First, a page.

Seraphina by Rachel Hartman
My rating: 4 of 5 stars
So much went right here that the niggles stood out - it'll be interesting to see if this does get the awards many people think it will.
What niggles? Take Seraphina: she's half-human, half-dragon (an abomination in her world) and has been raised to stay in the background and not draw attention to herself. We're told how quiet she is, how friendless (except for her uncle, who is a dragon), etc.. It just doesn't then follow that she very quickly becomes besties with Glisselda, the Second Heir, and cozy with Lucien, not to mention eating regularly with the musicians she works with. Literally overnight she's in with the highest ranking people in the city, including interacting regularly with Ambassadors and others in power.
Then there's the pacing. Sloooooow at the start, then action, then back to slow. This works far better in a suspense novel, when you might want the reader to pause a few moments, but not here.
Finally, I wanted more about her "garden". We're told that there are about 18 'grotesques' there, but we only really hear about a few. I get why we only meet three, but I didn't remember hearing about 18 - maybe 5-6 more at most. Clearly the others are coming in subsequent books, but at this point the device of the garden doesn't make sense. In some ways, this could have been two different books: one set in Goredd, one set in the garden.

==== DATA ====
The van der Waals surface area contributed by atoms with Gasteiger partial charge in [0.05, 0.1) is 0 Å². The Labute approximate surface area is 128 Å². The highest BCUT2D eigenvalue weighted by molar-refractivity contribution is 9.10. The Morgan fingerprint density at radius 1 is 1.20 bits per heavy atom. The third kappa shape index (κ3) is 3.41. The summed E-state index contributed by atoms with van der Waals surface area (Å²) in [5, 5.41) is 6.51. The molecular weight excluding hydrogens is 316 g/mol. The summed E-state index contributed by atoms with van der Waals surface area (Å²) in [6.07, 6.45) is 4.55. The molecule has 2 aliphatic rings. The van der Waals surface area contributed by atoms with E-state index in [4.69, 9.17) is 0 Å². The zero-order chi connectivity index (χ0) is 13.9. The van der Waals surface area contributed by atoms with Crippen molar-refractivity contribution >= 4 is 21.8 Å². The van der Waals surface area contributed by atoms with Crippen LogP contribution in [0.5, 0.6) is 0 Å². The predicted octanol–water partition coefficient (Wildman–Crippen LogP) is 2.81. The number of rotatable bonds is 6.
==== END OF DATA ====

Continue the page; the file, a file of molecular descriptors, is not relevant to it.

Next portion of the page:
Still, the world is an interesting one. The idea of dragons who can shape-shift into human form, experiencing all the emotions humans feel and then losing all that (even without excision) when they're in their real form is (to me) new. With luck, the sequels will explore different areas of the world, more like Kristen Cashore's books than true sequels.